The best starting point is Ed Hasbrouck's Airline Ticket Consolidators and Bucket Shops. If you read it before June 1998, look again, as he has added much more info to the FAQ. There are also excerpts online, from his book:
"Round-the-world tickets are the epitome of the bucket shop agent's art. Do not be fooled by published round-the-world fares. They restrict you to the extremely limited routes of just one or two airlines. Only rarely are they the best deal; to put it another way, only the rare itinerary can be shoe-horned into such a fare without mangling it. Most round-the-world itineraries can be best and most cheaply ticketed as a series of one-way tickets from point to point. Constructing a round-the-world fare requires both deciding at what points to break the circle into segments, and getting the best price for each segment (where each ticket may actually, with stopovers, cover several legs of the journey). On top of that, most people are not sure, when they start planning a round-the-world trip, exactly which stops they want, or in what order. Good round-the-world agents are rare, even in bucket shops -- but your average travel agent does not even know where to begin." <Edward Hasbrouck>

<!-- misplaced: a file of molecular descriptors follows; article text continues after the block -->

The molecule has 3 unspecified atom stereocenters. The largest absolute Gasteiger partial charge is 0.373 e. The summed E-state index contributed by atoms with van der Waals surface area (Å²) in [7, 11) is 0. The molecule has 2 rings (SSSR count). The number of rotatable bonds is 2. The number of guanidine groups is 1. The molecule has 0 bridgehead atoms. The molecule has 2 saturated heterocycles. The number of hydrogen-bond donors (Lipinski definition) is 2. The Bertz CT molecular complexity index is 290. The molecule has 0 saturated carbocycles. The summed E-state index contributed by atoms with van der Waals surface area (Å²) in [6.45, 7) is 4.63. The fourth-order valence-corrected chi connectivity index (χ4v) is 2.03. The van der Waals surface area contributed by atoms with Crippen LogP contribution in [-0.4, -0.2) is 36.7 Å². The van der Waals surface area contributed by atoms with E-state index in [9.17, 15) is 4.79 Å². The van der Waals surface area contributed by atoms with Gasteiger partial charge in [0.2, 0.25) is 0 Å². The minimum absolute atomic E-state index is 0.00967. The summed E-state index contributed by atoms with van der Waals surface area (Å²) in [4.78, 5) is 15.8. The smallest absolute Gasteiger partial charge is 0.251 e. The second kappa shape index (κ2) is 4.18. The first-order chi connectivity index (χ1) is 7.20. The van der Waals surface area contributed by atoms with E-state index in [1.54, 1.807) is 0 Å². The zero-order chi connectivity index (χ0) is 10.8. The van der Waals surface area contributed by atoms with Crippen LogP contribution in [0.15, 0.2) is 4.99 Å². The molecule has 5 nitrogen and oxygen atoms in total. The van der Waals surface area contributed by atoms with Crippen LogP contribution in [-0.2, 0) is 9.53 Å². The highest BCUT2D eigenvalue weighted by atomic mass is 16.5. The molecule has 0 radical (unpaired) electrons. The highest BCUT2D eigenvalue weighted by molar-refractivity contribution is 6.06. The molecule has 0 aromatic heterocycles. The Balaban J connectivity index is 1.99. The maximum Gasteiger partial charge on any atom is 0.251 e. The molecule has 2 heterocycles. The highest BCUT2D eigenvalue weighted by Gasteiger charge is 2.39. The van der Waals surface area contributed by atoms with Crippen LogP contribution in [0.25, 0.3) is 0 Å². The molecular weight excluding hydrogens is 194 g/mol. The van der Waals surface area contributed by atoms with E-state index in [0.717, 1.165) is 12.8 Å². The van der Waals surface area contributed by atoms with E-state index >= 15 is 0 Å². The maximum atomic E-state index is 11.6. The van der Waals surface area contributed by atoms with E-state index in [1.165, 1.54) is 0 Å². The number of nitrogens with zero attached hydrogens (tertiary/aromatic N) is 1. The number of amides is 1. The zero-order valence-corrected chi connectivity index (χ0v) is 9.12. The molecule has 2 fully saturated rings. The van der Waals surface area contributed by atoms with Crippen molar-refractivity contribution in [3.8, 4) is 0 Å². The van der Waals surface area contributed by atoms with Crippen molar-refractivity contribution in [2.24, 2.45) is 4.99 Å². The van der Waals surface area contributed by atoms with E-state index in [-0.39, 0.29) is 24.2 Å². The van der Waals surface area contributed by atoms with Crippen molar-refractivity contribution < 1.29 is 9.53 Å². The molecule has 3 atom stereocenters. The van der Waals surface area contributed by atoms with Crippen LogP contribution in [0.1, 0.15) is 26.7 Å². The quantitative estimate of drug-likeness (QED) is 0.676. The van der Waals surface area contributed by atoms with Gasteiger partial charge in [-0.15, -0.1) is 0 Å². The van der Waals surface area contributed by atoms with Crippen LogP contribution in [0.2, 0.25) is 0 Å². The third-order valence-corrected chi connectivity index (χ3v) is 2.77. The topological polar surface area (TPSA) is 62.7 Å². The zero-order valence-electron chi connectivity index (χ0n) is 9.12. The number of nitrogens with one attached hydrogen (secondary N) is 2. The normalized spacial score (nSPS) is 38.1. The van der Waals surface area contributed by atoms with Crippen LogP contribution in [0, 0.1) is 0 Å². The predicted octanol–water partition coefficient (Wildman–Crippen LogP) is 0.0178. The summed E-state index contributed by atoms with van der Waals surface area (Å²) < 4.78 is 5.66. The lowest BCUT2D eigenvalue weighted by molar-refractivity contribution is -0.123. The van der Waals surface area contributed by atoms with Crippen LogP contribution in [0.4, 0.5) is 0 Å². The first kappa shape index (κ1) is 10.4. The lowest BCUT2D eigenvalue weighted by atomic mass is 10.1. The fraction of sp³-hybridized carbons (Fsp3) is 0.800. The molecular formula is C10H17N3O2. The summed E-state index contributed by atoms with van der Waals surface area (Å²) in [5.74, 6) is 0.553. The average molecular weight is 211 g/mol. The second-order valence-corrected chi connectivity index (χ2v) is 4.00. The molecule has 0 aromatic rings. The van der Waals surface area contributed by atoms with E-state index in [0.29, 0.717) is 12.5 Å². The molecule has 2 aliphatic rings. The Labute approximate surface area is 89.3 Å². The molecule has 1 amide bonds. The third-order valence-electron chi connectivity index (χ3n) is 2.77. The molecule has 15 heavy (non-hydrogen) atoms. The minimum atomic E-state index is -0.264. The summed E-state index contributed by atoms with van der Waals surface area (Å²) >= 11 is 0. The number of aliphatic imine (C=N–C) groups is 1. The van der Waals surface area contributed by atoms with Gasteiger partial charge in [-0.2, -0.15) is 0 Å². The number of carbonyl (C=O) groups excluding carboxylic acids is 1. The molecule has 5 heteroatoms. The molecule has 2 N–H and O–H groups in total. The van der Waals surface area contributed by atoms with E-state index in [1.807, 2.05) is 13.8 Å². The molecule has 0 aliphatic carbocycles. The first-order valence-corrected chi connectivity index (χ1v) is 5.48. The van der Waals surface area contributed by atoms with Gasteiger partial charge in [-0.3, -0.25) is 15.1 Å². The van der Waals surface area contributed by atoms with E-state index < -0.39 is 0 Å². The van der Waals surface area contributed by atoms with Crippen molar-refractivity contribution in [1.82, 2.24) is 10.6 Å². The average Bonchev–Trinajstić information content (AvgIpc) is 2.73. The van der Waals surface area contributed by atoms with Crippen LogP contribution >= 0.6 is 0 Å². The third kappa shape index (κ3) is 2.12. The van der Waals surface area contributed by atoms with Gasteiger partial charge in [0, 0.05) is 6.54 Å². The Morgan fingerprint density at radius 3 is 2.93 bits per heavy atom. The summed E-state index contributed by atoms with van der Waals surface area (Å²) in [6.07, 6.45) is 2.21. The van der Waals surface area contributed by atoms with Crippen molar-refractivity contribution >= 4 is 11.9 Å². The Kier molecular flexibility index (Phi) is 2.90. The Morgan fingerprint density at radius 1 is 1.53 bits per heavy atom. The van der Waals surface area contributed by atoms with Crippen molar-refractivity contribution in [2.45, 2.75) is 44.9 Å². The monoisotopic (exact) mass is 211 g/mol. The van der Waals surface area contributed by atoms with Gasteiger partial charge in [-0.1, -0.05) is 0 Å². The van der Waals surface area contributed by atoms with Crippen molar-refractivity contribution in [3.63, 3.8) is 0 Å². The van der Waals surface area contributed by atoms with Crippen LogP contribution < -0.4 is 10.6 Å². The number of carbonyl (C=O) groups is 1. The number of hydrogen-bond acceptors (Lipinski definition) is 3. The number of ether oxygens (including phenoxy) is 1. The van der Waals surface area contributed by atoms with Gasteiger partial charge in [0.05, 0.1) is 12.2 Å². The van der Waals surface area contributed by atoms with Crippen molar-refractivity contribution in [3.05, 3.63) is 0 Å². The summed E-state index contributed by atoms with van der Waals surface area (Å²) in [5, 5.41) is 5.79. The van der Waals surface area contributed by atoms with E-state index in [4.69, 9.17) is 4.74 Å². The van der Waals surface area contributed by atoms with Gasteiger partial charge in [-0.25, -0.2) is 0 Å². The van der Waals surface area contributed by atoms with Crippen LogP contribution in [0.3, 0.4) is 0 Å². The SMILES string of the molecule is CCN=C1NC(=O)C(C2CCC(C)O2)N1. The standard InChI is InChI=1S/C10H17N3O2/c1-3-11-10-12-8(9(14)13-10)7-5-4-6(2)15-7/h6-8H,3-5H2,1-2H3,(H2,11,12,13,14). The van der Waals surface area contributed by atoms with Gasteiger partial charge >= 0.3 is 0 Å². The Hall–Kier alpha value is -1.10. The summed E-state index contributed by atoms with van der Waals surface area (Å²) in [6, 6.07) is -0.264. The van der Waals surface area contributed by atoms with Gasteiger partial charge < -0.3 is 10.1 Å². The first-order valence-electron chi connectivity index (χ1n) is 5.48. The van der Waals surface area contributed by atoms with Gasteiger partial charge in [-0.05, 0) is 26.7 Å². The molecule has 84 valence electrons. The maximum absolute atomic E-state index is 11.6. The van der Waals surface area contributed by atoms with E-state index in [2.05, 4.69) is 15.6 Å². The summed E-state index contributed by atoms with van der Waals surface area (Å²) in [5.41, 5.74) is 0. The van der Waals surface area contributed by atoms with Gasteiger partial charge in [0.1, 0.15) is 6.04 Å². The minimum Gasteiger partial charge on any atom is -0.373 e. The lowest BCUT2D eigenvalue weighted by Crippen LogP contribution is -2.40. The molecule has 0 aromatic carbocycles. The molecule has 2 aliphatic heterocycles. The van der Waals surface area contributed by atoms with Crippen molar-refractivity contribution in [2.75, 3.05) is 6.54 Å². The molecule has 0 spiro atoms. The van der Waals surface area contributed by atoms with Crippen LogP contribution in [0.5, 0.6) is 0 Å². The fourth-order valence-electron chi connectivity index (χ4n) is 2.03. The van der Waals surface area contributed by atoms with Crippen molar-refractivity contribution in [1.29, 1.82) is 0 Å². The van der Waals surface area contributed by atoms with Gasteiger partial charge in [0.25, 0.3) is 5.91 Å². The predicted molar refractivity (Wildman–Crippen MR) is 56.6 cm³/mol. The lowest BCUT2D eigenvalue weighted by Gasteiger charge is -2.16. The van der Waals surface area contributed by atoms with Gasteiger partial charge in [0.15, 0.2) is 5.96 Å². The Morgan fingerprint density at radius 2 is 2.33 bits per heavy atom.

Consolidators use a large variety of carriers and usually require that all reservations be made when booking the ticket. Some of the carriers allow changes in dates for free, some charge a $25 fee, and some will make no changes for any reason, not even for death. This can lock you into a fairly strict schedule, which is not always desirable in long-term travel. The ticket will be considerably cheaper, but be careful of cancellation penalties. Trip cancellation insurance is recommended.
"Some portions of your RTW ticket may be open and unrestricted. Mine between Nairobi and Bangkok, for example, was good on any Y-class flight on any airline. If you have such a ticket, be careful not to have it re-written for a particular airline and flight until you are sure that is what you want. And check the latest schedule before the ticket is re-written." <Larry Cotter>
"Quite a few travellers used London as their base and did multiple trips out and back. The final price was generally the same as RTW fares if you followed the travel season. A second benefit for British Commonwealth citizens is that they could work in the UK in-between hops to either gain more cash, or to wait for the next bargain travel season." <Alan Nelson>